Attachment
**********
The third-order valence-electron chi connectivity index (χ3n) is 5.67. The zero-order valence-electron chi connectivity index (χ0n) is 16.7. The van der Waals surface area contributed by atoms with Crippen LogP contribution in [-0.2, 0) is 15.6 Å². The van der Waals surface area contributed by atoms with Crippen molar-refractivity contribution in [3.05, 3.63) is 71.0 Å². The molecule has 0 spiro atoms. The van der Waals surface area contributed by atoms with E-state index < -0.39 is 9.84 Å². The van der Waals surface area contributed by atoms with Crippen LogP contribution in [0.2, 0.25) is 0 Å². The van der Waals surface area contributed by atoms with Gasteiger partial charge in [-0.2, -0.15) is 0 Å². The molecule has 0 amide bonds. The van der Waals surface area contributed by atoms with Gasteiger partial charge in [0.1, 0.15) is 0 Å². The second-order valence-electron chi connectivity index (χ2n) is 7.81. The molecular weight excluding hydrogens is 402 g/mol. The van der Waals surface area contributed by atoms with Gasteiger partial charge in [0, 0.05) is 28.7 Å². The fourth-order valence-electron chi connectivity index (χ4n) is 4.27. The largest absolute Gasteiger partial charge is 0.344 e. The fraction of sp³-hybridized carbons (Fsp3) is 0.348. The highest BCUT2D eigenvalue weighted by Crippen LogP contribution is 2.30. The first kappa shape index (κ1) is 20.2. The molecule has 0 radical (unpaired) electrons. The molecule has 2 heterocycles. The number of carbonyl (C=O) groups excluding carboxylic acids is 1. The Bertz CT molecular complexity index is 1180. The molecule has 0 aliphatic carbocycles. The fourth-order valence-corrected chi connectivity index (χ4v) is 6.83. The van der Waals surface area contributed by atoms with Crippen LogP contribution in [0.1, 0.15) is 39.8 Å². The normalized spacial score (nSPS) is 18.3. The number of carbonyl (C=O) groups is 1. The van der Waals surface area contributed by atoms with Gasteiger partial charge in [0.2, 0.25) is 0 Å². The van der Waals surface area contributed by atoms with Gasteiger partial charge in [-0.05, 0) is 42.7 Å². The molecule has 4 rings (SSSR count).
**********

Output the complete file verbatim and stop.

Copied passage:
The third-order valence-electron chi connectivity index (χ3n) is 5.67. The zero-order valence-electron chi connectivity index (χ0n) is 16.7. The van der Waals surface area contributed by atoms with Crippen LogP contribution in [-0.2, 0) is 15.6 Å². The van der Waals surface area contributed by atoms with Crippen molar-refractivity contribution in [3.05, 3.63) is 71.0 Å². The molecule has 0 spiro atoms. The van der Waals surface area contributed by atoms with E-state index < -0.39 is 9.84 Å². The van der Waals surface area contributed by atoms with Crippen LogP contribution in [0.2, 0.25) is 0 Å². The van der Waals surface area contributed by atoms with Gasteiger partial charge in [-0.2, -0.15) is 0 Å². The molecule has 0 amide bonds. The van der Waals surface area contributed by atoms with Gasteiger partial charge in [0.1, 0.15) is 0 Å². The second-order valence-electron chi connectivity index (χ2n) is 7.81. The molecular weight excluding hydrogens is 402 g/mol. The van der Waals surface area contributed by atoms with Gasteiger partial charge in [0, 0.05) is 28.7 Å². The fourth-order valence-electron chi connectivity index (χ4n) is 4.27. The largest absolute Gasteiger partial charge is 0.344 e. The fraction of sp³-hybridized carbons (Fsp3) is 0.348. The highest BCUT2D eigenvalue weighted by Crippen LogP contribution is 2.30. The first kappa shape index (κ1) is 20.2. The molecule has 0 radical (unpaired) electrons. The molecule has 2 heterocycles. The number of carbonyl (C=O) groups excluding carboxylic acids is 1. The Bertz CT molecular complexity index is 1180. The molecule has 0 aliphatic carbocycles. The fourth-order valence-corrected chi connectivity index (χ4v) is 6.83. The van der Waals surface area contributed by atoms with Crippen LogP contribution in [0.1, 0.15) is 39.8 Å². The normalized spacial score (nSPS) is 18.3. The number of carbonyl (C=O) groups is 1. The van der Waals surface area contributed by atoms with Gasteiger partial charge in [0.2, 0.25) is 0 Å². The van der Waals surface area contributed by atoms with Gasteiger partial charge in [-0.05, 0) is 42.7 Å². The molecule has 4 rings (SSSR count).